I often say it even as the only Christian in a circle of conversants. They probably think I’m ‘cornering the market’ when in fact I see them all in the market place with me!

:cool:

Who are you referring to? God? Or Jesus? Because, you know, I don’t regard them as one and the same (chas ve’sholom). I realize you do, but Jews don’t.

And don’t you find the “whether you like it or not” comment rather adversarial? I would not push my beliefs on you, why do the same to me?

It might surprise you to learn that I personally do not believe Jesus ever existed (based on the extreme lack of historical and archaelogical evidence). So in such a case, there is no way he can be my “lord”.

Shlomo Yeshou Mshiho minokhoun

I don’t think latinrite was trying to be pushy at all. He/she was doing it out of love, at least that’s how it came across to me. If you believed to have the entire truth, wouldn’t you try to share it with others in hopes that they would find it too?

Not trying to come off as adversarial at all, so please don’t think that. Have you read any of Josephus? He gives a lot of historical evidence and so do other secular authors as well.

Alaha minokhoun
Andrew

Since we believe He is everyone’s Lord, it is accurate to say “Our” when speaking to anyone. It reflects our belief.

No, he’s not mine (unless you mean HaShem, who is God.) Its not that I felt left out because they said “Our”, I just always wondered why they say that rather than the more common “The (Lord)”.

Yes, He is. Jesus is your Lord, whether you admit it or not.

you want archeological evidence to believe on Jesus, but yet you say yuo believe in God. did you find archeological evidence of God before you came to believe Him?

Wisdomseeker, this is an excellent point. Thank you.

I have found members of the Jewish faith who use the term Rabbi in the same manner that Father is used by Catholics.

The Lord, your Lord, is Our Lord.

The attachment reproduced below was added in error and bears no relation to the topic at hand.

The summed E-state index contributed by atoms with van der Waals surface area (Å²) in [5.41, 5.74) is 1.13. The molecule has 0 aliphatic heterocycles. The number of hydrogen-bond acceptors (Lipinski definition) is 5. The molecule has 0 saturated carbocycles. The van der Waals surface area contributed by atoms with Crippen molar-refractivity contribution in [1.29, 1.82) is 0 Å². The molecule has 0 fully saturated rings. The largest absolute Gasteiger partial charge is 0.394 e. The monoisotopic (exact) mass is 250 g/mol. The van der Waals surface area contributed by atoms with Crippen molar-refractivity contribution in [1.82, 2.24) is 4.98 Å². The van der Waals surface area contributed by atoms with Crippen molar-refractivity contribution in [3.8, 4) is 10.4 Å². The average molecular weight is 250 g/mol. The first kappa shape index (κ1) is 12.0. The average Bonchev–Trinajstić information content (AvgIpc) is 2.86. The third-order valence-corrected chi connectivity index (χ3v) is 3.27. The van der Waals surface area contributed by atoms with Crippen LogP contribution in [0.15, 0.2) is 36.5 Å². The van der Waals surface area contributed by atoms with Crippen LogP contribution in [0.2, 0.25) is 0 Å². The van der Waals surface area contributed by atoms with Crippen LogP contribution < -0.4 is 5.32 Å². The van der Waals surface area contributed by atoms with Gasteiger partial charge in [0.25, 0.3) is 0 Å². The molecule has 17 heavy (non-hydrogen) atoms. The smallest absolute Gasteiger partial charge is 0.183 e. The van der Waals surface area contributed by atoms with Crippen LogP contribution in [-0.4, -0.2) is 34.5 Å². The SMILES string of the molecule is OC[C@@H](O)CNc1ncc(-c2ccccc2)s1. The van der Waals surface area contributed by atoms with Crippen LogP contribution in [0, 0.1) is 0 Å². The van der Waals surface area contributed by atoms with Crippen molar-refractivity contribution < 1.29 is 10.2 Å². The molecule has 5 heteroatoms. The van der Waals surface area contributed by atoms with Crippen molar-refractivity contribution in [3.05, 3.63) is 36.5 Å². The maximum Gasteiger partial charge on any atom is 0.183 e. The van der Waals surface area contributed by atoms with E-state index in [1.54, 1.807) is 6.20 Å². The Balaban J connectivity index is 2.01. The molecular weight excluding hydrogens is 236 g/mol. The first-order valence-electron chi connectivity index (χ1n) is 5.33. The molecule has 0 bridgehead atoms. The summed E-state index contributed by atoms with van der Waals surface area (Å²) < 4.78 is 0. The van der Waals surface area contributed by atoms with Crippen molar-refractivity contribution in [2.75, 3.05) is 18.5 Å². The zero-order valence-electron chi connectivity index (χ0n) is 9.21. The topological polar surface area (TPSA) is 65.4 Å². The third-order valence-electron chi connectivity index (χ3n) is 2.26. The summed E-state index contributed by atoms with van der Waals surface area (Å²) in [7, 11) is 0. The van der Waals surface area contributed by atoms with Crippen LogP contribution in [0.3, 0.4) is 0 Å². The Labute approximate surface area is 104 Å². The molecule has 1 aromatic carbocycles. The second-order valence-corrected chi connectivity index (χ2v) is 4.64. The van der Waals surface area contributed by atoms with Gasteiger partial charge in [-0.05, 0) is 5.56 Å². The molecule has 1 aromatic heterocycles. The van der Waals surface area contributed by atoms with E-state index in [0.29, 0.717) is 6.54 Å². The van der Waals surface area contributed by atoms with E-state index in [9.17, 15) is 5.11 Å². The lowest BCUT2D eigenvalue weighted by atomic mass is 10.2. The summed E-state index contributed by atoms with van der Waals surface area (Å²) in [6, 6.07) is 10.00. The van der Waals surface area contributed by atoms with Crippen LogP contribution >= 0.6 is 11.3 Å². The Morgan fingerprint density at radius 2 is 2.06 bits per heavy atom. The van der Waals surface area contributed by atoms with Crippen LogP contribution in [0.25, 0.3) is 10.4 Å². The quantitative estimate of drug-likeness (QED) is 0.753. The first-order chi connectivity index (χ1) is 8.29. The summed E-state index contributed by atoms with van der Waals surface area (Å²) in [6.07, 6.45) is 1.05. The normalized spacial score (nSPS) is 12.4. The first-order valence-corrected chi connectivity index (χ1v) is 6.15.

that is true. for i believe that is where we got the term from. Father Abraham, and Paul always refered to as our fathers those from the temple. and Paul said to the converts “I am your father, i have made you in Christ Jesus.”

Also, why do Catholics refer to God or Jesus as “Our Lord” as opposed to the Protestant or Jewish “The Lord”? It always sounded to me, esp. when I was little (I grew up in an immigrant Jewish and Catholic neighborhood), as if Catholics felt God or Jesus belonged only to them, hence the use of the term, “our”!

Jesus say " this is how you should pray: Our Father in Haven hallowed be thy name, your kingdom came, your will be done, on earth as it is in Haven. Give us this day our daily bread; and forgive us our debts, as we forgive our debtors; and lead us not into temptation but deliver us from evil."
so we say our Father, our Lord, our Savior, our GOD

To answer those who asked, there is archaeological proof of the existence of many Jewish Biblical figures, I didn’t mean to say I woud need archaeological proof of GOD Himself, that is a matter of faith, of course!

As for Josephus, I am quite familiar with his writings, I own a copy of the Works of Josephus. He only gives one reference to a “Christus” and some scholars feel his one reference had a political rationale having to do with the Romans (I forget the details, its been a long time since I’ve had reason to read him.)

My point was that the historical evidence for the existence of Jesus is very, very scarce. I think the Jesus personality may have actually been a melange of several different Judean itinerant preachers active at the time.

But if Gentiles choose to believe in him, I have absolutely NO problem at all with that, and in many cases would encourage it even if I disbelieve it. My only concern is when people try to convince JEWS that we too must accept a non-Jewish belief system.